It is quite interesting to think about what brought about the birth of the Christian movement. The testimony of the Christians was that resurrection and commissioning of Jesus gave it birth. What we find in the very first decades of Christian faith are two fascinating facts. First, we find that the first Christians, all who were devout Jews, abruptly moved their day of worship for the Sabbath (Saturday) to the first day of the week (Sunday). Their reason for doing this was that Christ rose on Sunday morning. Anyone who understands historic, devout Judaism knows what a massive and seismic move this would have been. The 10 commandments dictate that the Sabbath be a day of rest and this is to be on the 7th day, Saturday. Yet we find an almost instant change in a centuries old tradition and custom. Why? Furthermore, we also find their Jewish monotheists begin to worship Jesus as God. Not simply as a god, as any good polytheist would permit, but as G_D who had created the universe and covenanted with the Jewish people. This is utterly amazing and the Christians saw the resurrection of Jesus to be a divine action of God that took place in their midst. These seismic shifts and the beginning of the Christian movement are explained by the resurrection miracle. Without this event we are left dumbfounded and groping for an explanation as to why there is a thing called Christianity at all.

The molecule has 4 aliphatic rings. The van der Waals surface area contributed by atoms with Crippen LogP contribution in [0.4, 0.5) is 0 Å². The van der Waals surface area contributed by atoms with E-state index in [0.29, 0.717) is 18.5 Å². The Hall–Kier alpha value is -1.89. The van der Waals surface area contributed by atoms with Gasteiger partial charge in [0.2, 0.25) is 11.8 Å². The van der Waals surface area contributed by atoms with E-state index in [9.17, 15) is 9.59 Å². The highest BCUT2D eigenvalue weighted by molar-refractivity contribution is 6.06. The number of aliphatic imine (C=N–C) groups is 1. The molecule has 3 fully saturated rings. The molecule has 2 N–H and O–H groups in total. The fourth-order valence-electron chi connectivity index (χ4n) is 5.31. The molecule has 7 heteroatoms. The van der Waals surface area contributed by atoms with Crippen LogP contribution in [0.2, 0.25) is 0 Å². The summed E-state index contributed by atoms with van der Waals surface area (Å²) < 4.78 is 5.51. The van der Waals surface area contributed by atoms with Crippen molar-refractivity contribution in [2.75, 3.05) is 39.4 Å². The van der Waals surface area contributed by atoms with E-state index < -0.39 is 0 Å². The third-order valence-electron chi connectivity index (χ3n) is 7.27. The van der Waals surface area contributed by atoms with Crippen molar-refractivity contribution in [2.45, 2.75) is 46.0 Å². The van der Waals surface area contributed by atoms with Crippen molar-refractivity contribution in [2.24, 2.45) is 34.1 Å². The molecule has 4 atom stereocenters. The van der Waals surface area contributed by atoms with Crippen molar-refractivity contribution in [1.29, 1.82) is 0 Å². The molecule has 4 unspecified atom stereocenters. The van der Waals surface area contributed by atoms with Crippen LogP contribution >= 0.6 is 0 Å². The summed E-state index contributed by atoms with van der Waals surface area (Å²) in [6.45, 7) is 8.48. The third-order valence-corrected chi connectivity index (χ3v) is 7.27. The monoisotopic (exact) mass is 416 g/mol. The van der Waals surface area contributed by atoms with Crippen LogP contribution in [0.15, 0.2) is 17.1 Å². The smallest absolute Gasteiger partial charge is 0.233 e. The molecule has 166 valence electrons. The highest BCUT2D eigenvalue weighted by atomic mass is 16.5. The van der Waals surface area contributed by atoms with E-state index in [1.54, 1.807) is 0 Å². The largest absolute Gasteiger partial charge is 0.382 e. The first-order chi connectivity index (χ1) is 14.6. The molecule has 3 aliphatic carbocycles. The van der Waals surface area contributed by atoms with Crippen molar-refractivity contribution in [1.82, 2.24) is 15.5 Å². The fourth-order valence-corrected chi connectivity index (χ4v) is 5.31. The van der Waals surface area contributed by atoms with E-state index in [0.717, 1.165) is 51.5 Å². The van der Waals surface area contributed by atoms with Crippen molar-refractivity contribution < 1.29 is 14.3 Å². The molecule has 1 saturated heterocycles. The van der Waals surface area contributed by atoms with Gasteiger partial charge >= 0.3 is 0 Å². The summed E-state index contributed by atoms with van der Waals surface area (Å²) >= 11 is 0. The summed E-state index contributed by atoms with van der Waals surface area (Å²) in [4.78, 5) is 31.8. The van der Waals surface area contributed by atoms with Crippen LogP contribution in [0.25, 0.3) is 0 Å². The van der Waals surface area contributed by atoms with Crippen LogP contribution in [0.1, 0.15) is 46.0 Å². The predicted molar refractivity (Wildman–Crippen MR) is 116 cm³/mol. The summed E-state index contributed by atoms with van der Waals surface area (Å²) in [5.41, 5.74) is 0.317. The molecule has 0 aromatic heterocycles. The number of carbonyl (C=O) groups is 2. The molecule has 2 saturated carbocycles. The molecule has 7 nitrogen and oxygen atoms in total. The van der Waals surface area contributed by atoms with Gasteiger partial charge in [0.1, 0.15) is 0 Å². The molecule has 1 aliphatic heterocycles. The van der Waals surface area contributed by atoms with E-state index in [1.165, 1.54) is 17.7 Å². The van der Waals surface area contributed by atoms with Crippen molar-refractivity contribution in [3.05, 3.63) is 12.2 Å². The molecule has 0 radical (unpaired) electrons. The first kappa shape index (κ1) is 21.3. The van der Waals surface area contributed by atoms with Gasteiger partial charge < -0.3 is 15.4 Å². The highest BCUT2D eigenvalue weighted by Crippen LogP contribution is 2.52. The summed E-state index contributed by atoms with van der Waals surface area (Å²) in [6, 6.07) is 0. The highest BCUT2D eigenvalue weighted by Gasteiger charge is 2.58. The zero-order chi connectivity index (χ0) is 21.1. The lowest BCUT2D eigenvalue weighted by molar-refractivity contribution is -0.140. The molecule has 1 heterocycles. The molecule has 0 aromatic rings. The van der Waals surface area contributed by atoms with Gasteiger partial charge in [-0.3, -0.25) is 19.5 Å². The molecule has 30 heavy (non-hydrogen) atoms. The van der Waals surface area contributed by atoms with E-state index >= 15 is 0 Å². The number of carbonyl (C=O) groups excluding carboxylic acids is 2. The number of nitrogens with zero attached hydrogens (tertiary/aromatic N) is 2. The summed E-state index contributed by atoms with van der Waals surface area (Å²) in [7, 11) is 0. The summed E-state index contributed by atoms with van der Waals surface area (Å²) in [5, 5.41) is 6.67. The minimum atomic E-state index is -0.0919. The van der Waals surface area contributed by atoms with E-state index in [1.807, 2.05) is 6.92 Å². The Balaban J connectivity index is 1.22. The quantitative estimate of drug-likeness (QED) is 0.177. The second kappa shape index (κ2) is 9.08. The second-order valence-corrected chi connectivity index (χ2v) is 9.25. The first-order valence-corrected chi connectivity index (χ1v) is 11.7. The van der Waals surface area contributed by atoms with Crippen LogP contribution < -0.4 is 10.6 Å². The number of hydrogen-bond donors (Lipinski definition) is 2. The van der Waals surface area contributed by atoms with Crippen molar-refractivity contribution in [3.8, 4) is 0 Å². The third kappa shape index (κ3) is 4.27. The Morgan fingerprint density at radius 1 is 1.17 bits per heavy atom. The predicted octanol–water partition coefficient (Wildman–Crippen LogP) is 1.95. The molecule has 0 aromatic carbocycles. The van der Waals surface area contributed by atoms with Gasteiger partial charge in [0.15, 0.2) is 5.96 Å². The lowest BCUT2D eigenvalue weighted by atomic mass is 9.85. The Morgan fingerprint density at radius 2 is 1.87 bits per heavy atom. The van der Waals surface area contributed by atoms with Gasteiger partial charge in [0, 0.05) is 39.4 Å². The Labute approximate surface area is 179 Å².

Explanations-Attempting to Remove the Miracle
Most of these historical facts are actually agreed upon by both skeptical and believing scholars of early Christianity. Yet all do not believe in a physical, historical resurrection. Other explanations for the historical record are offered and we will treat only briefly the most common explanations. We have no space to do these justice here, so I will refer you to further reading in the books found in the notes.
Legends and Lies
Some skeptics will claim that the Christians invented the resurrection of Jesus after his crucifixion in order to create a believable mythology and religion. There are several problems here. First, the Christian teaching was resurrection from day 1, it is not a later embellishment and we have textual reasons to believe some of this material is within a decade of Jesus’ death. Second, nobody believed or found plausible a bodily resurrection theory in the ancient Roman empire; it was not a popular idea among ancient people. Many Greek and Roman ideas held that the soul needed to be freed completely from bodies rather than being resurrected into a new one. Furthermore, the Jewish sect known as the Sadducees, did not even believe in resurrection. It would have been a ridiculous story to make up as the ideological world of that time simply would not have welcomed it.5 Additionally, the story of women discovering the tomb would have been a terrible choice for legend makers as it would have made the testimony highly implausible. Finally, some attempt to say that the Christians borrowed the story of resurrected savior gods from pagan religions and were engaging in a “me too” game of god-making. Interestingly enough, Edwin Yamauchi, professor of ancient history at Miami University, has written convincingly that none of these so called parallel stories is remotely similar and almost all of them are dated after Christianity. In some cases these religions actually adopted their mythology in response to Christian teaching. We highly recommend Dr. Yamauchi’s excellent essay Easter: Myth, Hallucination, or History.6